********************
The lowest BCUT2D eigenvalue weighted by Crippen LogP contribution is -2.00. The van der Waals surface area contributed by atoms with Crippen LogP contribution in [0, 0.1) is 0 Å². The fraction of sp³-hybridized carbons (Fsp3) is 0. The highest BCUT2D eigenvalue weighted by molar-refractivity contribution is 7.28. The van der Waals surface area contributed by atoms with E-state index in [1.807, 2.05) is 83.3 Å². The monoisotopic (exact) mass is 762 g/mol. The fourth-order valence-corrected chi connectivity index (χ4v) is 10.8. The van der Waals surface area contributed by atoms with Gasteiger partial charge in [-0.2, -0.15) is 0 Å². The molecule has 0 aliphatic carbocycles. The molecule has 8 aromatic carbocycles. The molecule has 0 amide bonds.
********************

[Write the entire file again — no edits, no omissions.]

The lowest BCUT2D eigenvalue weighted by Crippen LogP contribution is -2.00. The van der Waals surface area contributed by atoms with Crippen LogP contribution in [0, 0.1) is 0 Å². The fraction of sp³-hybridized carbons (Fsp3) is 0. The highest BCUT2D eigenvalue weighted by molar-refractivity contribution is 7.28. The van der Waals surface area contributed by atoms with E-state index in [1.807, 2.05) is 83.3 Å². The monoisotopic (exact) mass is 762 g/mol. The fourth-order valence-corrected chi connectivity index (χ4v) is 10.8. The van der Waals surface area contributed by atoms with Gasteiger partial charge in [-0.2, -0.15) is 0 Å². The molecule has 0 aliphatic carbocycles. The molecule has 8 aromatic carbocycles. The molecule has 0 amide bonds.